Fantasy Football Week 1: By The Numbers (2019)
Numbers are at the core of life, sports, and fantasy football. Whether evaluating something as simple as who scored more points to win a football game or something as complex as evaluating game theory to optimize daily fantasy lineups, numbers paint a picture of quality, progress, and expectation.
Part of evaluating fantasy football performances is restricted to the eye test: I can confidently say that David Montgomery is still good despite only posting a stat line of six carries for 18 yards. A glance at his stat line may tell you otherwise. The eye test is important; don’t forget that.
There are, however, plenty of stories that can be told by the numbers, plenty of which you can find below. Let’s take a look at some notable figures from Week 1.
The number of carries that Tarik Cohen (RB – CHI) recorded plus the number of balls that Anthony Miller (WR – CHI) caught for the Bears on Thursday night. Cohen did add eight receptions for 48 yards, but Miller simply gave you a nice goose egg to start the season. I expect both of their usage to increase as we move forward, but both are concerning enough that you should pay close attention.
The number of snaps that Dante Pettis (WR – SF) played. I’m not really sure why. That is all. No bueno.
The number of receivers on the Cardinals that logged 10 or more targets against the Lions. The Cardinals receiving corps is one that I was absolutely avoiding, but it’s a positive sign that Larry Fitzgerald (13 targets), Christian Kirk (12), and KeeSean Johnson (10) were all well-integrated. Yes, I am as disappointed in the spelling of KeeSean Johnson as you are.
The difference in yards per carry between Chiefs running backs LeSean McCoy (8.1) and Damien Williams (2.0). I was never convinced that Williams was anything but an average back in a good situation, and Week 1 supported that. Williams did score a rushing TD and was much more involved in the passing game, but I bet we see more and more McCoy.
Rookie Devin Singletary’s (RB – BUF) average yards per touch against the Jets. Singletary had nine total touches for 98 yards, and, while Frank Gore (RB – BUF) (somehow) out-touched and out-carried Singletary, the rookie should become the bell cow back in Buffalo sooner rather than later. Singletary needs to be owned in all leagues.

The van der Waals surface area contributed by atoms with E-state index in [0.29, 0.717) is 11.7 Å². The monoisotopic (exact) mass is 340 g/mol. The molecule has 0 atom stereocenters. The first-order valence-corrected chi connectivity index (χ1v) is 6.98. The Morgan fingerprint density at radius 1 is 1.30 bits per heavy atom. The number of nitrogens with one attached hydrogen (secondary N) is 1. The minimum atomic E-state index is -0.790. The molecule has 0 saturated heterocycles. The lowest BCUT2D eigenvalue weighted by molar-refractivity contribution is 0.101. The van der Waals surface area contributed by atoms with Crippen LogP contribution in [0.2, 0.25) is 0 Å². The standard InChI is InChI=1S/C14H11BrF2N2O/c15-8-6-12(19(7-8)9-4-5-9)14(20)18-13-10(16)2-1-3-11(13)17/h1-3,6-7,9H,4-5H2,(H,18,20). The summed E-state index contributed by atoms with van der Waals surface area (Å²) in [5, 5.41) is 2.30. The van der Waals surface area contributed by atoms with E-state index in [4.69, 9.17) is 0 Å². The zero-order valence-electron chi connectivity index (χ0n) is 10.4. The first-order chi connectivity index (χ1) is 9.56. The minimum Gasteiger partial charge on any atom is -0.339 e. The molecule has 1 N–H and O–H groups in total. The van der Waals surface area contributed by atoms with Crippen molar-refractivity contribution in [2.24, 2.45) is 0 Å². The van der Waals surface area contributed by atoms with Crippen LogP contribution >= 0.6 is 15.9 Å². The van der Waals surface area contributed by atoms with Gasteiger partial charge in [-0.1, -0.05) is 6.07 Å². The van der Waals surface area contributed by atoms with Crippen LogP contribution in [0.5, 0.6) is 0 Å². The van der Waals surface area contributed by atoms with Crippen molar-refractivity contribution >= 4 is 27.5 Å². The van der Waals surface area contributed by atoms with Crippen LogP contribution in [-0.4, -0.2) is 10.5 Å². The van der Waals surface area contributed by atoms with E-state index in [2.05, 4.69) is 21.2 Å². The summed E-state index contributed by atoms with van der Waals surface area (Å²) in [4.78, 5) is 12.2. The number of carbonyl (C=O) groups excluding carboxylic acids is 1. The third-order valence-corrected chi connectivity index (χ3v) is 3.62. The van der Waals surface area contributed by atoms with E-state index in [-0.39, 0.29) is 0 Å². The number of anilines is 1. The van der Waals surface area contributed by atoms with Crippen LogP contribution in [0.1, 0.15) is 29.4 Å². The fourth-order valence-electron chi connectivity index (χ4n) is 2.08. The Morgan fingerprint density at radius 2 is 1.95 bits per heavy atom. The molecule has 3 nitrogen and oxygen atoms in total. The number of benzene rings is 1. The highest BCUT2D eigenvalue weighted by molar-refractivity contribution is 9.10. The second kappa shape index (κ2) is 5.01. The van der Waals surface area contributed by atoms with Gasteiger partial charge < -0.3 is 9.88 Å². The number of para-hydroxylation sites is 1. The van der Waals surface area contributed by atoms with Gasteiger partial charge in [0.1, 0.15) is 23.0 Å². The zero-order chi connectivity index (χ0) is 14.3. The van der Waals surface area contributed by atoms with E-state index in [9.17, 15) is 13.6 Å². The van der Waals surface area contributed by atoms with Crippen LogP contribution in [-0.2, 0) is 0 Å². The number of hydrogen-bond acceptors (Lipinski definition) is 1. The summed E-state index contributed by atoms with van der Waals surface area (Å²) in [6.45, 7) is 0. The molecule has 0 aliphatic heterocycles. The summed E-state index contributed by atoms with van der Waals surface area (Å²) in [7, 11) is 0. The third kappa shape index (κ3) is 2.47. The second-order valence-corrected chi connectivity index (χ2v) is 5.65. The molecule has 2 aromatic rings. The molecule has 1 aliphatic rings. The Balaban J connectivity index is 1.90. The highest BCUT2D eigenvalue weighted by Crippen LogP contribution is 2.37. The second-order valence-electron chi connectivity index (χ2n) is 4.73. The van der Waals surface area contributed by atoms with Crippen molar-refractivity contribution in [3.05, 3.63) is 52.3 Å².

The number of snaps that Marquise “Hollywood” Brown (WR – BAL) played on Sunday for the Ravens, recording four receptions for 147 yards and two touchdowns, becoming the third player in NFL history to score touchdowns on his first two receptions in the league. I imagine his involvement will increase immensely especially after that performance, but don’t expect him to catch one pass for every three snaps moving forward; that efficiency is completely off the charts.
The amount of yards that Sony Michel (RB – NE) gained on 15 (!!) carries. This game was absolutely perfect for Michel’s game script, and it ended up being wildly disappointing. I’d still roll him out there as the touchdown-scorer on arguably the best offense, but the inefficiency is cause for concern.
The number of targets that Jamison Crowder (WR – NYJ) logged in Week 1, hauling in 14 of them for 99 yards. I praised Crowder every year and he disappointed me every year, and I’ve personally banished myself from acknowledging his existence, but you should make sure he’s owned. You can’t ignore 17 targets.
The snap percentages for both Devonta Freeman (RB – ATL) and Ito Smith (RB – ATL), which should concern Freeman owners. Freeman is one of my favorite buy-low targets after Week 1, but he should have a 70% snap share at an absolute minimum. If this trend continues, he wouldn’t be a buy-low candidate anymore.
Corey Davis’s (WR – TEN) snap percentage, which he used to efficiently catch exactly zero balls. Davis had the highest snap count by a fairly large margin, but the lack of involvement is concerning. I think this is an anomaly but definitely something to watch.
Austin Hooper’s (TE – ATL) catch rate in Week 1. Hooper hauled in all nine targets for 77 yards, rewarding some fantasy owners that played the late-round tight end game.